SAN FRANCISCO (November 10, 2019) – Several real estate industry executives discussed real estate branding, profitability, and disruptors during a panel session at the 2019 REALTORS® Conference & Expo in San Francisco, California.
Realogy Expansion Brands CEO Sherry Chris moderated the session – “NAR Talks to the C-Suite: Disrupted! Is Our Industry on a Path for Significant Change or is it Business as Usual?” – with five industry leaders in a lively exchange.
On the importance of branding in today’s real estate market, RE/MAX Chief Executive Officer Adam Contos believes real estate professionals must account for feelings and make openness a priority. “Branding has gone through an evolution and is more important now than ever,” said Contos. “People attach their emotions to what you are, your values, and your mission. We’re in a more emotional environment than we ever been and the agent needs to be as transparent as possible.”
Howard Hanna Real Estate Services CEO Helen Hanna Casey placed emphasis on brand consistency. “It’s important to partner our brand with our agents so that consumers can see the consistency,” said Casey. “Our brand is our name, but it’s also what we speak every day. Name is not brand alone, it’s what is behind it. We stand behind that brand legally and what we mean, the support we provide, and what we bring to our communities.”
Zillow Group Chief Industry Development Officer Errol Samuelson told the assembled audience that branding goes beyond traditional marketing tactics. “Today when we think about brands, brands are built by experiences, not advertising campaigns. It’s important to associate your brand with what consumers are experiencing.”
Opinions diverged when Chris broached the topic of pocket listings. When asked about the future of the industry and the impact technology will have, Ian Wong, co-founder and Chief Technology Officer of Opendoor said, "I believe the industry is poised for reimagination as new technology is enabling agents to meet evolving consumer needs. If we can streamline the core aspects of the transaction, we're allowing agents to focus on customizing service of their clients and in turn creating a modern, more liquid marketplace."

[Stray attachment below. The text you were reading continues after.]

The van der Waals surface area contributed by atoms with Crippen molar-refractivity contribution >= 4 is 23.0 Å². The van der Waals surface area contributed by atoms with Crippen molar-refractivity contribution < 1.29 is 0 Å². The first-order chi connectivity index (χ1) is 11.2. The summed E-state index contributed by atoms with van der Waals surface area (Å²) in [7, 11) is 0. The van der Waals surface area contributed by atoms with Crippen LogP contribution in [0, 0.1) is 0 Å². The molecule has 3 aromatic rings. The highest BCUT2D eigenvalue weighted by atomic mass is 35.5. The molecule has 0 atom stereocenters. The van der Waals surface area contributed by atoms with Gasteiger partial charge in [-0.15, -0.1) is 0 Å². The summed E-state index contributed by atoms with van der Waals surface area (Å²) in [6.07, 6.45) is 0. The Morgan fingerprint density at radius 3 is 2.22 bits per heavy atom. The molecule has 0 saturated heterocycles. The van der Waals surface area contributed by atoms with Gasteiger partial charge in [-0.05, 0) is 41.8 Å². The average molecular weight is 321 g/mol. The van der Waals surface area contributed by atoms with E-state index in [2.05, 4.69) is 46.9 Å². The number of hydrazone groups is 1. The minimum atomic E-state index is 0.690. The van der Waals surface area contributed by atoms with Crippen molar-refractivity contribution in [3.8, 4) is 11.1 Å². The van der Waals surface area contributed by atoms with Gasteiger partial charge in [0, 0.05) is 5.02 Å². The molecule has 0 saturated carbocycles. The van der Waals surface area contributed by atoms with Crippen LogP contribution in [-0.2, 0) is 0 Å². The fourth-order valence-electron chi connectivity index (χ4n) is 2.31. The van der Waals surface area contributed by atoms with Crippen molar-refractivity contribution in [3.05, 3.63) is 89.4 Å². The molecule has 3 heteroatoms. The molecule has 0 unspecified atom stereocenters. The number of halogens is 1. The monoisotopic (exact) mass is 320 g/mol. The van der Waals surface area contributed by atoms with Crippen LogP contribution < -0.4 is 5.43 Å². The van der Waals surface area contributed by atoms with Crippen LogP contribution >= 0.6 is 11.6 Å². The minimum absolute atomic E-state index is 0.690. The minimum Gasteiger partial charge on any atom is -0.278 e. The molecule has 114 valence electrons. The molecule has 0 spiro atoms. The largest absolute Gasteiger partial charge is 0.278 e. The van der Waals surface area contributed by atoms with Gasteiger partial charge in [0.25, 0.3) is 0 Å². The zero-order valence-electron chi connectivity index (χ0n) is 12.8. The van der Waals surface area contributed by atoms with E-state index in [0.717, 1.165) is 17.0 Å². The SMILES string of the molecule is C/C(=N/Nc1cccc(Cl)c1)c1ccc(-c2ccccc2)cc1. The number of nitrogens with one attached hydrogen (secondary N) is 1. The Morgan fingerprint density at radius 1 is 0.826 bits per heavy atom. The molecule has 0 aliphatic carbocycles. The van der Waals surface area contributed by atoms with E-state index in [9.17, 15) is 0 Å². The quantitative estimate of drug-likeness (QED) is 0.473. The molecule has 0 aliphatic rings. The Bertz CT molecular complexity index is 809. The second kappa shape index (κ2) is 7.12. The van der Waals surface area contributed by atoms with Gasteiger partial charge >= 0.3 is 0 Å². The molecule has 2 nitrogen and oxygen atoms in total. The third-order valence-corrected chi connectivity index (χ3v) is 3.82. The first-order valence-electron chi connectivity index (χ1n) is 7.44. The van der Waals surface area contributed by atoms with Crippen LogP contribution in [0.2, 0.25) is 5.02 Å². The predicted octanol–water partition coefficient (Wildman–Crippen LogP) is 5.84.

Conversely, HomeServices of America Chief Executive Officer Gino Blefari believes pocket listings could negatively affect the supply and demand relationship. “I never thought pocket listings were better for the consumer because you’re limiting the demand of buyers. We should expose a seller’s property to as many buyers as possible.”
Contos stressed a methodical approach, communication, and industry collaboration to understanding the impact of pocket listings. “We believe in consumer protection and transparency. This is not a binary solution. It’s not a yes or no,” added Contos. “All of us in the industry need to get our act together and do the right thing for consumers. When you confuse, you lose. We look to NAR and business leaders to provide transparency and clarity. Here is collectively what the industry has decided, and then let the consumers vote. We need to be better communicators in this space.”
All of the panelists expressed the importance of balancing short-term and long-term objectives when considering company profitability. “The real estate transaction is the straw that stirs the drink. But you have to think about what else you can do to bring in more profit,” said Blefari. “What it is that can add to top line profit? You always have to have the mindset that you can be profitable in the real estate business.”
Industry disruption took center stage at the panel’s conclusion, with Opendoor’s Wong highlighting technology’s increasing role in real estate. “The word ‘disruptor’ means we’re evolving as an industry and real estate is still feeling the effects of technology,” Wong said. “We’re all aligned to help buyers and sellers, but also home builders and agents. We want consumers to have more choices on how to buy and sell homes.”
Zillow’s Errol stressed the nexus between real estate agents and technology will only make the buying experience better for consumers. “Consumers overwhelmingly want to work with an agent as they want the advice and professional assistance,” Errol said. “Agents are always going to be a part of the process, but the successful ones are going to leverage technology. Agents who are willing to embrace technology, will be that ‘super-agent’ for consumers. Real estate is in an exciting place right now.”
The National Association of Realtors® is America’s largest trade association, representing more than 1.3 million members involved in all aspects of the residential and commercial real estate industries.